There probably isn't a single person in here today that hasn’t lost someone special.
For some of you that feeling of loss is still raw.
And there is the temptation to see their loss as exactly that.
If their life is a candle then the candle has been snuffed out and their love and care is gone.
We miss them but there is nothing we can do about it.
The darkness has won.
And we live in the shadows.
And there is a comfort in that.
In the shadows no one can see how vulnerable we are.
In the shadows no one can see our pain. No one can see our tears.
The trouble with that is that just because no one can see them, that doesn't mean that there aren’t tears, that there isn’t pain, that we don't feel vulnerable.
And then the temptation is to hide further and further into the shadows so that no one sees them, no one sees us.
We get more and more isolated, feel more and more vulnerable, live in greater and greater darkness.
And God says to us, ‘It isn't so. Life is eternal. You can feel it if you are brave enough to.
When you remember them you still feel the love you shared. You feel it because it is still there. It is still a light in your life. It is still giving you hope.’
My mum and dad and Roseanna’s mum all died in the same year.
It was one of those years that sometimes you get.
One of those years when you don’t get a chance to recover from one disaster before you are hit by another disaster.
We thought we were handling it well. But we weren’t.
And our tension and fears were leaking to our children who were very young at that age.
One of them started to act up badly at school.
We even got sent into the school to have a talk about our child’s behaviour.
Unable to talk about his fears he was lashing out his fears.
We hadn’t a scooby what to do.
We were physically tired, we were emotionally drained.
The very people we would have sought advice for were no longer there.
And then I had an idea.
I would just sit with dad in the room.
Just the two of us.
I had literally known my dad all my life, so I knew would he would say in any situation. So I sat on the couch with an empty chair opposite me and discussed it with my dad.
That was the first argument I had had with my dad since he had died.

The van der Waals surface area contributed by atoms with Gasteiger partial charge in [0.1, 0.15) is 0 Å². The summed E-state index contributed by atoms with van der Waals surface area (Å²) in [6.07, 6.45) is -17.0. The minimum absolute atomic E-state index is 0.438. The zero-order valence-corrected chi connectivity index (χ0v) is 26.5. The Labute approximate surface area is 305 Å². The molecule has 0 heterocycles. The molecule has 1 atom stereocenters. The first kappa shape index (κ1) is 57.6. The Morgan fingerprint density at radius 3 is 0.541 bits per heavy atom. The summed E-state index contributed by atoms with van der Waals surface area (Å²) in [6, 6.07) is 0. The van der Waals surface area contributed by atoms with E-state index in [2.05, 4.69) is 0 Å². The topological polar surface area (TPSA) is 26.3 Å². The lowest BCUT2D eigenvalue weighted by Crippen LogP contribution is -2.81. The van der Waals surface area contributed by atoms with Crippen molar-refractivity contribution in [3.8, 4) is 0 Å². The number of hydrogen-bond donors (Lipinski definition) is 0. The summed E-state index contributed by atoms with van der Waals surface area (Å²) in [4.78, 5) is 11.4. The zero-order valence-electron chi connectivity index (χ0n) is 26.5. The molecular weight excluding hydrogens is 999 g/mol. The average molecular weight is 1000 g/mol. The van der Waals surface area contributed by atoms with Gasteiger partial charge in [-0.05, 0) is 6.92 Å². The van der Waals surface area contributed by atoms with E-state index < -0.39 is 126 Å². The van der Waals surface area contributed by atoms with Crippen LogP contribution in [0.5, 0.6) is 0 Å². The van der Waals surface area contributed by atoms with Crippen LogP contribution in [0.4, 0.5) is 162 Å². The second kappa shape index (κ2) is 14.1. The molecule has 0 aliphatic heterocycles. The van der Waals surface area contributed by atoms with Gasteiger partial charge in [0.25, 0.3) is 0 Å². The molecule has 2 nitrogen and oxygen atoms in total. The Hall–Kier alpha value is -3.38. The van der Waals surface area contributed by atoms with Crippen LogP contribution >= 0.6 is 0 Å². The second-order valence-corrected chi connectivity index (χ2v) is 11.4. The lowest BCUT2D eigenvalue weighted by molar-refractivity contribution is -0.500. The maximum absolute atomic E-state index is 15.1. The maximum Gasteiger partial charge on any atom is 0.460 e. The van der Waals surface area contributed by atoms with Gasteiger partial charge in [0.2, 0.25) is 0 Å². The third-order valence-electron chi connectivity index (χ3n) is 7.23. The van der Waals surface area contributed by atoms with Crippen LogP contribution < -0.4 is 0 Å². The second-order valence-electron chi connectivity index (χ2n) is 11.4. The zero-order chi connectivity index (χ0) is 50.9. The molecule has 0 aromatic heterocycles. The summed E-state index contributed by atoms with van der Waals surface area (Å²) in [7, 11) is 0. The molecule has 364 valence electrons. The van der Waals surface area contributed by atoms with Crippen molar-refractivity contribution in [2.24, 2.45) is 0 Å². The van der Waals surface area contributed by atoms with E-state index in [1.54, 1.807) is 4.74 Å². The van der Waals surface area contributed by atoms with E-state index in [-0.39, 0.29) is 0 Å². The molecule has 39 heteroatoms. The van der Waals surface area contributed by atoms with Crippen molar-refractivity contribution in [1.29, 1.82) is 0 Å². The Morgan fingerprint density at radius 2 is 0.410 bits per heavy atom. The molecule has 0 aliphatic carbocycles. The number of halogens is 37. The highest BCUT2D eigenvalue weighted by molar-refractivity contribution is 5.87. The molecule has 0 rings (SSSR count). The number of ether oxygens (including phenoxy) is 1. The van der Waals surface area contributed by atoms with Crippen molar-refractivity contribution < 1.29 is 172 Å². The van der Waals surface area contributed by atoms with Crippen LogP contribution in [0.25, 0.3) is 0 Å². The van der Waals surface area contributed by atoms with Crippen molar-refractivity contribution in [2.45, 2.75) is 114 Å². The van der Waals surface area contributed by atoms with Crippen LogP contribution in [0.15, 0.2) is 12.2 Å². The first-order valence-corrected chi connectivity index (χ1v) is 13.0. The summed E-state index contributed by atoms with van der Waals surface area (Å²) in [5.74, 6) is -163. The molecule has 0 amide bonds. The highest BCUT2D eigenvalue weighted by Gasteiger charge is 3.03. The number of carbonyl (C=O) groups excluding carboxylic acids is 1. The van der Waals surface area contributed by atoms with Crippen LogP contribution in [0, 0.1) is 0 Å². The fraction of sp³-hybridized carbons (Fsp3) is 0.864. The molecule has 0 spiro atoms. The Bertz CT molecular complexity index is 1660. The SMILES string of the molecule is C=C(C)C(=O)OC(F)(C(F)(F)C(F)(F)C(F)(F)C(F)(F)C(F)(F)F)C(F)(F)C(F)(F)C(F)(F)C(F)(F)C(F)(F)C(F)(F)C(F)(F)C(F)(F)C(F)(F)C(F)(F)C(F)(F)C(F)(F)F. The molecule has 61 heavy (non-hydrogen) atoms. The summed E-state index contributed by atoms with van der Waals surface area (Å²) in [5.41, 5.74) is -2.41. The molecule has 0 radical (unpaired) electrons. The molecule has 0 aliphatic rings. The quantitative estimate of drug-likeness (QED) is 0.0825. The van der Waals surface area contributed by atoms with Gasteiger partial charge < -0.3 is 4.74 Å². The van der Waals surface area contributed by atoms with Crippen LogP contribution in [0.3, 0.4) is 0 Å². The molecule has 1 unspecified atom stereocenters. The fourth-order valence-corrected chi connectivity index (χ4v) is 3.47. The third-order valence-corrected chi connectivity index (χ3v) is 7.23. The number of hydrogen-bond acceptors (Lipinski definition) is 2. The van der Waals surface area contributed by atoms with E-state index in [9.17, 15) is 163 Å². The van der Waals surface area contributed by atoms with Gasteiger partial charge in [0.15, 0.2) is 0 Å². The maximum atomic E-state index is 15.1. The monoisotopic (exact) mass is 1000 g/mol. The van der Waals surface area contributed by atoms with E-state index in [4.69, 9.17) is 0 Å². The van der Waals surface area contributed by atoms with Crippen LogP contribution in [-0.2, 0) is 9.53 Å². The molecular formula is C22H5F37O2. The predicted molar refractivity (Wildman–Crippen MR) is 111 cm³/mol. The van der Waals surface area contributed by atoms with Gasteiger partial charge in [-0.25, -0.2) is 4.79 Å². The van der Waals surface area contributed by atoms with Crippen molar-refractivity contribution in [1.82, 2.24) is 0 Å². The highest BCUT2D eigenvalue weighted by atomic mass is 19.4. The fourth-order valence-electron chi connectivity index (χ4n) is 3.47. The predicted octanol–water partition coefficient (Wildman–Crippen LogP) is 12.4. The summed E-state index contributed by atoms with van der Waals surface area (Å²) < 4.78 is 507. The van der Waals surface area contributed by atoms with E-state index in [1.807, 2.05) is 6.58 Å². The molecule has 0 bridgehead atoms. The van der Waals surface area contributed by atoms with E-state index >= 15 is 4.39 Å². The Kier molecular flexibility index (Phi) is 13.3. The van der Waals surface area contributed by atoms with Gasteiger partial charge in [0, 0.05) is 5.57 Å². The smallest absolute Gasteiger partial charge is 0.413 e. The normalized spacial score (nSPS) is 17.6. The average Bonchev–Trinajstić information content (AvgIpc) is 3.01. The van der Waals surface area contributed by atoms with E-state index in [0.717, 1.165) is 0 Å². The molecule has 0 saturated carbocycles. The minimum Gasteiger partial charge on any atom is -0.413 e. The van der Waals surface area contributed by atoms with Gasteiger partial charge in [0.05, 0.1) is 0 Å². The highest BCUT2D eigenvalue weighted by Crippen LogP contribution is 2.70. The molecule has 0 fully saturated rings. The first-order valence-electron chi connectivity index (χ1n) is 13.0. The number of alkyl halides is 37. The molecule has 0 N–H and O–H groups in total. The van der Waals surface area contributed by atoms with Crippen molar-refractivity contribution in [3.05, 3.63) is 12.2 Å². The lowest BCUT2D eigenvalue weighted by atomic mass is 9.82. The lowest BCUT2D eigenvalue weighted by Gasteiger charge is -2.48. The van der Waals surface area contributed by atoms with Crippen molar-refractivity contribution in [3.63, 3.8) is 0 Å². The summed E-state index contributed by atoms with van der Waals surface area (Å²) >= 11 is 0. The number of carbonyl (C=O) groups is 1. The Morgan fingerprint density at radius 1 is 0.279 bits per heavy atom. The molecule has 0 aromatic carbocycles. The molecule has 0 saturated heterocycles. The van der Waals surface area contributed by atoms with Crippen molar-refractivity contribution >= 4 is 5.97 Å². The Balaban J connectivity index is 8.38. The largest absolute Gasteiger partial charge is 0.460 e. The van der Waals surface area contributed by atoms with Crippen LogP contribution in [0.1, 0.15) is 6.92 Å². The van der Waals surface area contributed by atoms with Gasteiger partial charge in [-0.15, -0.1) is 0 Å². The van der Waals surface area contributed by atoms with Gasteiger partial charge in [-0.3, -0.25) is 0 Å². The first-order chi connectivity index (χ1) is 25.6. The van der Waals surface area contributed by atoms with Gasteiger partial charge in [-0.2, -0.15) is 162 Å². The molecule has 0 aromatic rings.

I had forgotten how much we argued.
We didn’t argue in a bad way, we just rarely saw eye to eye on anything and we both thought that we were right and the other person was wrong.
We had our own opinions on things and often we disagreed.
And I am imagining what dad would say about how to deal with the situation.
And I realised that dad would have got it wrong.
The advice he would give would have worked on his kids, but my kids were different.
Because my kids were different, they needed different support and guidance.
And suddenly I knew what to do.
Because dad was still there inspiring and arguing-with and helping.
Still a light in the darkness and the darkness has never put it out.
Look at the light generated by those who have gone before us.
How can we not be in awe of it?
How can we not be inspired by it?
But then the question comes
How do we honour that light?
For the world that we live in is still dark.
I listen to the hustings on the TV about our upcoming election.
And all I feel is anger and frustration at our politicians.
The crowds laugh in derision at the promises that are being made.
There is so much uncertainty in the world.
There is so much need and want both at home and abroad.
And the temptation is to hide in the shadows.
The temptation is to lash out in frustration.
The temptation is to accuse and to blame.
It was dark in the time of the prophets.
It was dark in the time of Christ.
It is dark now.
Isaiah was a light in the darkness, and that light still shines thousands of years later.
Christ was and is the light of the world, and that light inspires millions round the world to fight for good.
We have felt the light in our lives; we can be the light in the lives of others.
That is our calling.
To be a light in the darkness.
To let people know that they don't need to hide in the shadows.
To let people know there is still hope.
Through simple acts of love.
Through simple acts of kindness.
Through simple acts of care.
Let us be the light God has called us to be.